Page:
The patent laws emphasize the need for novelty, non-obviousness, utility and the presence of a human intervention, when it comes to biological matter.

Plants and Patents:

Though “Bio-Diversity” is an ‘all-inclusive’ word, it is more often used as a synonym for “Plants and Animals”

Inventions that drastically affect both Plants and Animals are not patentable under the Section 3(b).

This however is not accepted without arguments that for more than one reason, people would want better technology. The need is as simple as the explanation for livelihood. Man depends on plants and animals in numerous ways and inventions that help better are always welcome. Be it the chemical preparation of weedicides and insecticides or the enormous saws that bring down gigantic trees, man wants it all. For example, US7520118 and EP1583434 are patents that are granted to machines that cut down plants. Genetically modified crops are also a big hit in the market.

In R.W.Emerson’s words, a weed is a plant whose virtues have not yet been discovered. However, the general perceptions of weeds outweigh the good points about them. Where on one side one may argue about soil stability, a farmer would argue about the reduced crop quality.

Monsanto, an agricultural company tried to claim protection to its “Method for producing a transgeneric plant (with increased stress tolerance)” the application was rejected protection by India’s Patent Office, and the same was upheld by the Intellectual Property Appellate Board on the grounds that the invention lacked inventive step.

Patents on Animals:

Dolly, the first cloned sheep was refused a patent in US. Though the creators succeeded in getting a patent on the process used, the USPTO refused the patent on Dolly (claiming actual cloned animals) and said – “Dolly’s genetic identity to her donor parent renders her un-patentable”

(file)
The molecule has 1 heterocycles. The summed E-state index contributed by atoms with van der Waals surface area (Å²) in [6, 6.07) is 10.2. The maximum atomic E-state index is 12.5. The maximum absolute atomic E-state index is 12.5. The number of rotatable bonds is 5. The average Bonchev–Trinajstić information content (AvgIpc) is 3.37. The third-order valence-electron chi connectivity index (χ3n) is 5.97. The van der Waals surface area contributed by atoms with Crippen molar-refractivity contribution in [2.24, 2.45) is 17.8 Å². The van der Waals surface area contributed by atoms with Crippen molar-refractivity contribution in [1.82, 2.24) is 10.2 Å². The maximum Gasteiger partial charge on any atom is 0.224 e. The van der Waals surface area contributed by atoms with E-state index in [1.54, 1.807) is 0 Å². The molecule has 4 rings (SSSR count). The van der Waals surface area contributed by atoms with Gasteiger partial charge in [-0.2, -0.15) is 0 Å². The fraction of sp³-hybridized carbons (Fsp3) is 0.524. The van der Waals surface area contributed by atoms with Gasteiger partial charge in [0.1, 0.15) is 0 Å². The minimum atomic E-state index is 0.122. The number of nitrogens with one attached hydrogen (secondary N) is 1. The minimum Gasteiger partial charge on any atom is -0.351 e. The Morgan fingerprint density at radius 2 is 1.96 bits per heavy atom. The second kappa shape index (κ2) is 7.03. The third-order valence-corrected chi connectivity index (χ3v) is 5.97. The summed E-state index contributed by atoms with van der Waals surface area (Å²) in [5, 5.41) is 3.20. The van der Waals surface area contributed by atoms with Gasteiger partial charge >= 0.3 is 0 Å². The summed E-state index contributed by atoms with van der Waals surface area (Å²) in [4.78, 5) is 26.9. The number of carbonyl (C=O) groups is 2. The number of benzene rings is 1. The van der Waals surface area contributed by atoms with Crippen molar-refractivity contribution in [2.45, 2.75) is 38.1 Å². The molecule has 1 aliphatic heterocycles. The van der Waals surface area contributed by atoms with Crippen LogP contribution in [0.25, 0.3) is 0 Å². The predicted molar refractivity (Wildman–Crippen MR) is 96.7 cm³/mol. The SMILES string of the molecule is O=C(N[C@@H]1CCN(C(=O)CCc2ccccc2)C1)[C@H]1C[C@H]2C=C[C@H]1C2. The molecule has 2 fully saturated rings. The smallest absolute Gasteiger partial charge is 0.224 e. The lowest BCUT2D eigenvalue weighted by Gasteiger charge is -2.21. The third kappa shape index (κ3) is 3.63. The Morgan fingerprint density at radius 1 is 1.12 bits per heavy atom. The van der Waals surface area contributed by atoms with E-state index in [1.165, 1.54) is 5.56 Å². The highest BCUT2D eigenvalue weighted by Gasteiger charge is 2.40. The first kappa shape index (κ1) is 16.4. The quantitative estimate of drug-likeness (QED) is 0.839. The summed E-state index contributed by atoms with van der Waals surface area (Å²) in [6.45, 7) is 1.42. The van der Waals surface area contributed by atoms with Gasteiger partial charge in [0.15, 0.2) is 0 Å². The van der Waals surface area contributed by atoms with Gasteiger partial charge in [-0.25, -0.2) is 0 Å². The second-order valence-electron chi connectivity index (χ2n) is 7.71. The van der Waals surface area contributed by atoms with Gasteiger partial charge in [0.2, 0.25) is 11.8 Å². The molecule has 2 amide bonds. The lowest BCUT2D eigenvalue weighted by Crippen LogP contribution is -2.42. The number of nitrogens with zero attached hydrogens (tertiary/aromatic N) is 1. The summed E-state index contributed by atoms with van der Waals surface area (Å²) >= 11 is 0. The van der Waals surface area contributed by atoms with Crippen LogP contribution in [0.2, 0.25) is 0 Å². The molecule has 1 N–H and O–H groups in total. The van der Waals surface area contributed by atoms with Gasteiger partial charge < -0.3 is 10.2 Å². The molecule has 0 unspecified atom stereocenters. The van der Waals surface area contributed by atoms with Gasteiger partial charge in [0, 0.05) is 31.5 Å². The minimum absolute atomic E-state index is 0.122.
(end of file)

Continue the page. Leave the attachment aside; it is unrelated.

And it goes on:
It may be noted that microorganisms on the other hand are considered patentable subject matter even in India. In the matter of Diamond v. Anand Chakrabarty (a case in the US), the applicant had developed a bacterium capable of breaking down crude oil. The application was initially rejected on the ground that living things cannot be patented. However, the invention was considered on appeal and a patent was granted, making it the land mark judgment on patenting microorganisms.

Under the Budapest Treaty on the International Recognition of the Deposit of Microorganisms for the Purposes of Patent Procedure, it was decided that deposits of microorganisms was to be made at an International Depositary Authority (IDA) on or before the filing date of the complete patent application. In India, Microbial Type Culture Collection and Gene Bank (MTCC) – Institute of Microbial Technology, Chandigarh and Microbial Culture Collection  Centre (MCC), Pune are the IDAs.

Gatekeeper Patents: